But his budget’s actual five-year forecast says the opposite: a $25 million deficit forming in 2016, the first of three before a surplus returns in 2019. As the mayor’s own spending proposal states on Page 93: “the Countywide budget will develop shortfalls throughout the scope of this five-year financial outlook.”
Gimenez and his aides dismiss the deficit forecasts in his budget as problems that exist mostly on paper, saying they’re caused by future payments to rainy-day reserves that Miami-Dade can cancel if revenues don’t exceed expectations. With high-rise construction again on a tear, Gimenez sees his budget’s tax projections as conservative enough that the county will likely have more money to spend by the time 2016 arrives.
Miami-Dade stopped making contributions to its rainy-day fund in 2011, Gimenez’s first year as mayor. Now at about $45 million, the reserves are down 40 percent since their peak in 2009, according to budget documents.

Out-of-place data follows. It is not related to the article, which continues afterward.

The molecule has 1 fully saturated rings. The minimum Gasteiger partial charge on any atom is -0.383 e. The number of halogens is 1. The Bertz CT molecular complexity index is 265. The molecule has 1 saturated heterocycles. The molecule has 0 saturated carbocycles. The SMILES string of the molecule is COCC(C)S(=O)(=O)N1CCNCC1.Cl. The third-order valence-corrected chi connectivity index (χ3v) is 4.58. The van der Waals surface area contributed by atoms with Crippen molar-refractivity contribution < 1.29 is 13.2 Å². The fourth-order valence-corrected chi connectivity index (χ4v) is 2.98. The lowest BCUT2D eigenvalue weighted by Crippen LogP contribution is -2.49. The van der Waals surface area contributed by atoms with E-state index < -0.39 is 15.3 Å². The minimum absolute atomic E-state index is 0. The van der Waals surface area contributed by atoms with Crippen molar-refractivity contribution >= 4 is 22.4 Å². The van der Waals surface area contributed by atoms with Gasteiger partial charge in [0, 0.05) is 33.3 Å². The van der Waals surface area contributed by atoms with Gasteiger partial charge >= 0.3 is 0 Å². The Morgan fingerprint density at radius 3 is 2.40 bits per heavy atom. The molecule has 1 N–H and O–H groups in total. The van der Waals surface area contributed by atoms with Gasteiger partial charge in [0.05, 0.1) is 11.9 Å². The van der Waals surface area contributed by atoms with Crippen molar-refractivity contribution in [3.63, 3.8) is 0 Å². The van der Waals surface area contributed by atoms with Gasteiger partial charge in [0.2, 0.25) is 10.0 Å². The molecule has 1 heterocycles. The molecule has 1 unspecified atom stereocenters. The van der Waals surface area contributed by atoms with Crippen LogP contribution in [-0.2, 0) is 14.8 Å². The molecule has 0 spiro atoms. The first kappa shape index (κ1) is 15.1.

Citing the leaner financial cushion, Moody’s issued a “negative” outlook for Miami-Dade’s credit in November 2013, the first step in what could be a downgrade to the county’s actual debt rating. Moody’s cited “significant strengthening of county financial reserves” as a prime way for Miami-Dade to boost its financial standing.
“I don’t think much has improved up to this point,” John Incorvaia, lead public-finance analyst for Moody’s, said in an interview Monday. “We’ll take a look at the final adopted budget.”
Building up reserves wasn’t an option for the coming 2015 budget, with a three-year suspension of union pay increases set to expire Oct 1. Gimenez initially proposed austerity measures, including cutting 450 police jobs, to absorb the higher payroll expenses. But now his budget includes no police-officer cuts, thanks in part to delayed costs and one-time windfalls:
▪ In June, Gimenez unveiled a new deal with Miami Beach involving a pair of taxing districts that allow the resort city to retain millions of dollars in property taxes that otherwise would go into county coffers. In exchange, Miami Beach agreed to back-load county payments from another taxing district that had the effect of giving Gimenez an additional $18 million in property taxes for the 2015 budget.